Tamarind dipping sauce (p. 237). I'm not an expert on tamarind dipping sauce although it is pretty ubiquitous at Indian restaurants. I had never seen tamarind before but, bizarrely, Rachel had some in the cupboard.
This is tamarind paste:
It looks absolutely disgusting but smells deliciously fruity. You don't even use the tamarind--you soak it in water and then use the water and through out the tamarind. That seems bizarre to me. So the tamarind water, raisins, dates, brown sugar, cilantro, chili-garlic sauce (which Rachel tasted, made a face, which motivated me to taste it and make a face--it's very salty!), salt, cumin, and ginger were added to the blender:
If you are wondering what that yellow is--I was making three recipes at once, got mixed up, and that's yellow mustard that I got the vast majority removed (I wasn't about to through it out and start over!).
It was blended and then strained:
OMG! It was sooooo good. Sweet and tangy and the perfect condiment for the samosas. Everyone who tried it said that it tasted just as good as at restaurants and it was my favorite thing that we made all night. Rachel gave me some tamarind paste so I can make it again (unfortunately, I don't have any dates but I'm sure I can fix that).
These samosas were made at the end of the night after almost twelve hours of cooking and my pictures started to suffer (in other words, I took very few pictures of the samosa-making process). We made Samosas with ground beef (p. 89). It was an easy start--onion, garlic, ginger, coriander, turmeric, and salt were sauteed in vegetable oil. Ground beef was added and then water until it evaporated. At the very end cilantro and jalapeno peppers were added.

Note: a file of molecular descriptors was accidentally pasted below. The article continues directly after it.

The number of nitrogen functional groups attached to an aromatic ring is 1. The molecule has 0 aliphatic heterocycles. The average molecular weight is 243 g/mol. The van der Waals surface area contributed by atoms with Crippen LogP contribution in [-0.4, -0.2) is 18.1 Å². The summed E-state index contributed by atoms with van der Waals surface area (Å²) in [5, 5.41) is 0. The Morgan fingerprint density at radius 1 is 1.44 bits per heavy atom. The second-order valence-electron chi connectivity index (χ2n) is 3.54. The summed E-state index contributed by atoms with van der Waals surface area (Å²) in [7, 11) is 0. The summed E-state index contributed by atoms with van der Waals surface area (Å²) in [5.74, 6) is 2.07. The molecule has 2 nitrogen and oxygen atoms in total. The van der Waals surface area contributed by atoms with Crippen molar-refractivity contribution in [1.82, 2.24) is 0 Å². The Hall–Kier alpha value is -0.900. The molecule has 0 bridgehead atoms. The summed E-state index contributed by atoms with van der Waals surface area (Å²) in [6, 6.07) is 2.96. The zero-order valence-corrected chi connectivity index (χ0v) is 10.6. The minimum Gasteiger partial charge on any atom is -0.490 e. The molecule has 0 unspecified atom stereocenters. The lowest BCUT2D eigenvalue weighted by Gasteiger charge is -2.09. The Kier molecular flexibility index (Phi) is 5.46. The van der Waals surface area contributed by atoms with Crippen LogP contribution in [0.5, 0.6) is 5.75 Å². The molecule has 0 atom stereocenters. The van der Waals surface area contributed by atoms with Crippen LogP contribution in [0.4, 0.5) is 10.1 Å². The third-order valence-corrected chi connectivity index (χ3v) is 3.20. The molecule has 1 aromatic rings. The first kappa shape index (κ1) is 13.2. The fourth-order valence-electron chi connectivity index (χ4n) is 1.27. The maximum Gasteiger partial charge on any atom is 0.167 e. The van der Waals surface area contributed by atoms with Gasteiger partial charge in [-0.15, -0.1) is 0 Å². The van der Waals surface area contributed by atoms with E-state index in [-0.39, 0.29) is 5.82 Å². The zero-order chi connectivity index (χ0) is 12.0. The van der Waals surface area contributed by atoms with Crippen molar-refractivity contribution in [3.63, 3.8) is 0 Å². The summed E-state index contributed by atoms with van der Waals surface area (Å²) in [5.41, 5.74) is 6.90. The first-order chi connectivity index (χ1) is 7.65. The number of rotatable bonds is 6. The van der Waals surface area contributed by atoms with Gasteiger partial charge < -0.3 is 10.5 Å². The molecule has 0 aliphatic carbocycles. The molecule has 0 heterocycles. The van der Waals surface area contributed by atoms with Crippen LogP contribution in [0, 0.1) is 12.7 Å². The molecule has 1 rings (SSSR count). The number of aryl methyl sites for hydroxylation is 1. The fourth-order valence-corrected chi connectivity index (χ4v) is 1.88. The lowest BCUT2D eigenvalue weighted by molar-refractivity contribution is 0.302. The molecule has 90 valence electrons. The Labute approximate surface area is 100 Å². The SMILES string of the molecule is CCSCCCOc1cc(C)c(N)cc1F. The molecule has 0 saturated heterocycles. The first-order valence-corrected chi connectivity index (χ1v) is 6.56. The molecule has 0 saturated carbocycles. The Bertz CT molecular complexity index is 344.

This picture is at the beginning of the process:
We also made Samosas with potatoes and peas (p. 89). We cooked potatoes and mashed them. We then cooked mustard seeds and garlic in vegetable oil and added it to the potatoes, along with peas, an onion, cilantro, jalapeno, lemon juice, and salt:
The samosas were wrapped in exactly the same way that the mushroom triangles (referenced above) were wrapped:
When they came out of the oven they were beautiful:
No exaggeration, the samosas took me at least 2.5 hours to wrap. I never seemed to make an progress! And that was with me wrapping and Rachel popping them into the oven and getting them out--without her doing that job, it would have easily taken twice as long. When Rachel bit into the first one, I told her I sure hoped they were good, otherwise I was going to cry.
The samosas were absolutely amazing! I'm thinking that we didn't make 120 of them (the amount the recipe claims it makes) but it easily made 100. Different people had different opinion on which ones were the best. The beef was heavily seasoned and strong and the potatoes were crisp and savory. I absolutely adored the ground beef ones--they were so delicious!
I would make these again but only for a special occasion. They were well worth the time but it was a LOT of time...
The pea and potato samosa recipe is online.